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A memorable illustration of the differing generational attitudes toward video games comes at the very beginning of Demystifying Esports, a book by Baro Hyun (Ph.D. ’11) aimed at bridging that divide. His mother-in-law is frustrated by his younger son’s absorption with his Nintendo Switch, an irritation that had been brewing since the day Hyun bought his son the console as a birthday gift. One day, Hyun writes, “the clouds broke in dramatic fashion.

“With a speed that belied her age, she brought a pair of scissors from the kitchen and mercilessly cut the charging cable.”

For those who grew up before video games were widespread, Hyun says, time spent gaming can seem isolating, meaningless, and even harmful. With his book, Hyun aims to remove that stigma for generations who never had a chance to appreciate these types of games. His goal is not only to foster individual understanding (and possibly spare a few charging cords), but also to build awareness among potential clients in his work as an esports consultant. Video games are now a global pastime, and esports—organized public competitions between multiple players—have begun to rival traditional sports in both popularity and commercial potential.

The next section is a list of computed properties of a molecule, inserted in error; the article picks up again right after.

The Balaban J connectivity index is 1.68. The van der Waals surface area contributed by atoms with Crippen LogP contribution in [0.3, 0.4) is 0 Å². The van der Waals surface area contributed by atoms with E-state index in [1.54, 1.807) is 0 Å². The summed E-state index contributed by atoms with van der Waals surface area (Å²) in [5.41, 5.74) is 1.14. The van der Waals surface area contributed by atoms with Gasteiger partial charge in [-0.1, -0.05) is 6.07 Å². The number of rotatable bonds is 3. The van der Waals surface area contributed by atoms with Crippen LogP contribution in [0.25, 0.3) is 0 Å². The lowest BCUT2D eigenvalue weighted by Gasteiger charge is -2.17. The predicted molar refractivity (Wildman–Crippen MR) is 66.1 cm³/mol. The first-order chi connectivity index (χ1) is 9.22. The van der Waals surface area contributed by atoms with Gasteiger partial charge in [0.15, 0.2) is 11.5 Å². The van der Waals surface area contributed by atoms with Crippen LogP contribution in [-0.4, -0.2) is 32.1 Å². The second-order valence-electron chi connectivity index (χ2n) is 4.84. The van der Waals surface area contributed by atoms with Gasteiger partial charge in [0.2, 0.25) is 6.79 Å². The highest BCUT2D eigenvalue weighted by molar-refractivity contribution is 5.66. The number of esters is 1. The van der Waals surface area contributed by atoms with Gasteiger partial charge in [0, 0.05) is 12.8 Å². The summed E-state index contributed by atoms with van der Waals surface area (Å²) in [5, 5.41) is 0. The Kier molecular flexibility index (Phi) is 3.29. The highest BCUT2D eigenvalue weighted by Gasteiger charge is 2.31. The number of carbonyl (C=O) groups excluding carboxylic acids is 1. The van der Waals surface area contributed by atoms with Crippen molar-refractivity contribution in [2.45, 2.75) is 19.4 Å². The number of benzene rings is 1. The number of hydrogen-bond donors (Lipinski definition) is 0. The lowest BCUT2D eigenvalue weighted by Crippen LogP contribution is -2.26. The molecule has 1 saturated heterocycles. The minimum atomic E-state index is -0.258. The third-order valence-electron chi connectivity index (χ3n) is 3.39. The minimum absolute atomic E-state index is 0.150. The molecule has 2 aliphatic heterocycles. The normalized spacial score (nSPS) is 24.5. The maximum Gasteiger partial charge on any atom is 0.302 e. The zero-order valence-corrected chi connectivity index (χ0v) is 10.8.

A New Player Has Entered the Game

While most traditional sports are still larger than esports in terms of revenue and viewership, that dynamic is rapidly changing. For instance, each fall Michigan Stadium routinely hosts crowds in excess of 110,000 per game and announces that those in attendance are part of the largest crowd watching a football game in America that day. Consider, then, that a 2017 esports event in Poland drew 173,000 in-person spectators, in addition to over 40 million viewers online.

“My bosses were like, ‘You just want to play games in the office, right?’ I had to show them that it’s actually more than that.”

Last year, an esports event known as The International offered total prize money of more than $32 million. This summer’s U.S. Open men’s golf tournament, by comparison, had a total purse of $20 million. And while the FIFA men’s World Cup final and the NFL’s Super Bowl remain the most watched sporting events in years when they both occur, a year’s most popular esports event would rank third in that list and dwarf the championship audiences of nearly every other sport. Why would so many people invest time and money to watch others play video games? For Hyun, the answer draws a parallel to sports, as well.